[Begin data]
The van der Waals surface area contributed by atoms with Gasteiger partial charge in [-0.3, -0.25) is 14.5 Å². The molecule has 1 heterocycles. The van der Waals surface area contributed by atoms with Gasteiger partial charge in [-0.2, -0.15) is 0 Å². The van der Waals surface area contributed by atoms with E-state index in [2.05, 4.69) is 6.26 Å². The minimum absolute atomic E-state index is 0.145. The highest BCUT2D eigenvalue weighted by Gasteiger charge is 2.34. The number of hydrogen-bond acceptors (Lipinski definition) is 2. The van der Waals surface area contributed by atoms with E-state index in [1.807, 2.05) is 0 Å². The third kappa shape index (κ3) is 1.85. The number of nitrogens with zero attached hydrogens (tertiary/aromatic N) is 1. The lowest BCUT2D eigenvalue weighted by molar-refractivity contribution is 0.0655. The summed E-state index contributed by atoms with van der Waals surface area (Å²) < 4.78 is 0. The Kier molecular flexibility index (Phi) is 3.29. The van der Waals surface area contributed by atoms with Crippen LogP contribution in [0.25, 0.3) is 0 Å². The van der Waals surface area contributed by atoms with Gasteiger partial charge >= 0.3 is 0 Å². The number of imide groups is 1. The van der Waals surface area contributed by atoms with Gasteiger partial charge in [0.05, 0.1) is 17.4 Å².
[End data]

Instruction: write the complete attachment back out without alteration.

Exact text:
The van der Waals surface area contributed by atoms with Gasteiger partial charge in [-0.3, -0.25) is 14.5 Å². The molecule has 1 heterocycles. The van der Waals surface area contributed by atoms with Gasteiger partial charge in [-0.2, -0.15) is 0 Å². The van der Waals surface area contributed by atoms with E-state index in [2.05, 4.69) is 6.26 Å². The minimum absolute atomic E-state index is 0.145. The highest BCUT2D eigenvalue weighted by Gasteiger charge is 2.34. The number of hydrogen-bond acceptors (Lipinski definition) is 2. The van der Waals surface area contributed by atoms with E-state index in [1.807, 2.05) is 0 Å². The third kappa shape index (κ3) is 1.85. The number of nitrogens with zero attached hydrogens (tertiary/aromatic N) is 1. The lowest BCUT2D eigenvalue weighted by molar-refractivity contribution is 0.0655. The summed E-state index contributed by atoms with van der Waals surface area (Å²) < 4.78 is 0. The Kier molecular flexibility index (Phi) is 3.29. The van der Waals surface area contributed by atoms with Crippen LogP contribution in [0.25, 0.3) is 0 Å². The van der Waals surface area contributed by atoms with Gasteiger partial charge >= 0.3 is 0 Å². The number of imide groups is 1. The van der Waals surface area contributed by atoms with Gasteiger partial charge in [0.05, 0.1) is 17.4 Å².